Three Fundamental Tools in the Fundraising Toolbox

From Mike Drzal, LeClairRyan: 

Much has been written about what it takes to raise capital for startup and emerging companies.  The truth of the matter is that raising capital is simple but hard.  Many entrepreneurs are woefully unprepared as they approach capital providers, the result being frustration when they fail to connect.  Having the necessary tools in hand before embarking on a fundraising effort greatly enhances prospects for success.  Time spent developing and refining these tools forces focus and discipline and pays big dividends.

3 Fundamental Fundraising ToolsHere are three fundamental tools companies need when they begin to seek outside investment. 

The Executive Summary.  The first tool for the toolbox is a powerful, well written 2 – 2 1/2 page executive summary that covers the essential points that convince a capital provider to read on and want to learn more.  Think of it as an electronic calling card – we push these out to our internal and external networks in order to introduce a deal and generate leads for our clients.  Typical headings are:  The Company; The Opportunity; Large Market Size; Competitive Position and Barriers to Entry by Competitors; Go to Market Strategy; Management Team; Financing Requirements and Exit Strategy.  This is a sales document, not a securities disclosure document, and is designed to grab the attention of a potential investor and pre-qualify them as being interested in the company.  It amazes me how many of these I see that are not in the King's English. An incoherent executive summary projects an incompetent management team.

The Business Plan.  There are lies, damned lies and business plans.  No one's business ever developed exactly along the lines set forth in a business plan.  Everyone knows that, so why are entrepreneurs expected to bother?  The main reason is that putting one together forces the management team to articulate the revenue model and demonstrate a facility with the numbers.  Along the way, the management team has to think through the development path for the business and the capital it will take to buy the runway necessary for the business to take flight.  Putting together a business plan should not be outsourced – using a canned business plan or one prepared by someone else leaves the entrepreneur at serious risk of being asked a question when making a pitch that he or she has not thought through.  By all means observe the 80/20 rule – 80% of the business plan should consist of an expanded treatment of the topics covered in the executive summary and 20% on the invention or science.  Investors want to know you are focused on making money, not working on a science project.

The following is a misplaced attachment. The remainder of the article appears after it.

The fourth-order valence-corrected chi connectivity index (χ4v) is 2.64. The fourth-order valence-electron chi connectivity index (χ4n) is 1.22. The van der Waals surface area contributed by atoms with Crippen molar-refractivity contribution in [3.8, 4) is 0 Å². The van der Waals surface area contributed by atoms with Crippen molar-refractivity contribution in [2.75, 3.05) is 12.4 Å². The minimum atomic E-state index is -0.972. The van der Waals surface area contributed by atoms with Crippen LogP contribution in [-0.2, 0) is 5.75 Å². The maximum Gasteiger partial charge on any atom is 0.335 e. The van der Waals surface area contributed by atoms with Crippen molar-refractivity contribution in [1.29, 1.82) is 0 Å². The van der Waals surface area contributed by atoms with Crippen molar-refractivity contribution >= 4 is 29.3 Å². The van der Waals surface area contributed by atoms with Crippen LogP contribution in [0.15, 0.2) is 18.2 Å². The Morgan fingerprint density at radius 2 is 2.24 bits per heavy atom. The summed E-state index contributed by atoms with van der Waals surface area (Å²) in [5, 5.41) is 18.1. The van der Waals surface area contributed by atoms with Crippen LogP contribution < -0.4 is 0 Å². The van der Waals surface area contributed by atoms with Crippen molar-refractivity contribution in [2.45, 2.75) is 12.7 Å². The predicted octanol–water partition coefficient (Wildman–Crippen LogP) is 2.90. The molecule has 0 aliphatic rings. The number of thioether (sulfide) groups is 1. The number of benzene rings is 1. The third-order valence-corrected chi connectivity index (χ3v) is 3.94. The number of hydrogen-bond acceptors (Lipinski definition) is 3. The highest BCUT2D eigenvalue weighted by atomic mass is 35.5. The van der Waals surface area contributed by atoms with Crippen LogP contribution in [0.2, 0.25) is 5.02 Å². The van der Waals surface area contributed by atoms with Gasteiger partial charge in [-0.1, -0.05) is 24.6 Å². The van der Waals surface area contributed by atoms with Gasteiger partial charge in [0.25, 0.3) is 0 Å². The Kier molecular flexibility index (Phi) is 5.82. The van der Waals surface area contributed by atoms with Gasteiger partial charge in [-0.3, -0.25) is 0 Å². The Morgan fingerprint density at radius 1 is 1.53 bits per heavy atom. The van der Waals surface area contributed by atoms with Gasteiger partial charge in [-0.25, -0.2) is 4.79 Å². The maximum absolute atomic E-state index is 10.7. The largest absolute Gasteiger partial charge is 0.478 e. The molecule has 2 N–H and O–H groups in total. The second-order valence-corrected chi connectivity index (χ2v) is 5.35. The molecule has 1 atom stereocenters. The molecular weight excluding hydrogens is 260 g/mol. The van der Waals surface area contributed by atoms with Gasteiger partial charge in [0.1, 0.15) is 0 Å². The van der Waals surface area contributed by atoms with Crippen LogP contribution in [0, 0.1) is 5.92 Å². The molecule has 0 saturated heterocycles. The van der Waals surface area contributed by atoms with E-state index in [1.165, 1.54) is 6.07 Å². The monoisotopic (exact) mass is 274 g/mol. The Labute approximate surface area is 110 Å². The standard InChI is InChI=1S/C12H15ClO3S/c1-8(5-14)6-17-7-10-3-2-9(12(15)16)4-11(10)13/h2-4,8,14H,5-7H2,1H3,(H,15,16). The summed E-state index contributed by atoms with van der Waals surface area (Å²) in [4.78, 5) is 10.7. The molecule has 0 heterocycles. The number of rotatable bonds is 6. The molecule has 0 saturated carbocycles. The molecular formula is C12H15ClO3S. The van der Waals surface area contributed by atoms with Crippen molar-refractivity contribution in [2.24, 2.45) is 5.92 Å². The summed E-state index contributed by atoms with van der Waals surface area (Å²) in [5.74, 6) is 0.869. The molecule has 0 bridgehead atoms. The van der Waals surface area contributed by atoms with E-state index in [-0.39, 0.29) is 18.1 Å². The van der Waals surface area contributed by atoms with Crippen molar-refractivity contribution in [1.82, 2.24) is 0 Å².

The Slide Deck.  Investors have a limited attention span, so a 40-slide deck will not do.  There are only about a dozen or so points that are essential to cover: Overview; The Problem/Opportunity; The Solution; The (Large) Market; The Technology/Product; Unique Competitive Advantage/Barriers to Entry; Competitive Landscape; Go to Market Strategy; Financial Roadmap (including high level 5-year projections and investment sought); The Team; Current Status (milestones achieved and pending orders); Exit (include most likely exit and comparables if available); Summary (three strongest points and what distinguishes this opportunity from others).  Detail on any or all of these points can be kept in hidden slides, available at the touch of a button in response to a potential investor's question.  Excellent presentation skills are a must.  Slides are not a crutch and should not be read.  

So there it is, the Fundraising Toolkit – simple but hard.  With these tools in hand, a bit of coaching, and the right warm introductions, fundraising success can be yours!

Mike Drzal will be the keynote speaker at the VT KnowledgeWorks Entrepreneurship Challenge in Blacksburg, Virginia on April 11, 2012.

Read more from LeClairRyan on Handshake 2.0.

LeClairRyan specialized in high-tech corporate law.LeClairRyan is a law firm that has deep entrepreneurial roots, having originally been founded as a venture capital boutique.  With more than 350 attorneys and offices from Virginia to New York to California, the firm provides business counsel and client representation in matters of corporate law and high-stakes litigation.  Its mission is to achieve excellence for its clients by providing integrated, responsive and timely services.  LeClairRyan has numerous attorneys and professional support staff focused on intellectual property, venture capital and the other legal needs that are often required by emerging businesses.  Our intellectual property team is nationally recognized in patent prosecution, interferences, reissues and reexaminations, and in patent litigation in the biotech, pharmaceutical, software, chemical, electrical and physical science fields.  This suite of services, coupled with expertise in venture capital and other types of equity financing, strengthens the firm’s ability to serve entrepreneurial, knowledge-based companies.

LeClairRyan and VT KnowledgeWorks are clients of Handshake Media, Incorporated, the parent company of Handshake 2.0.

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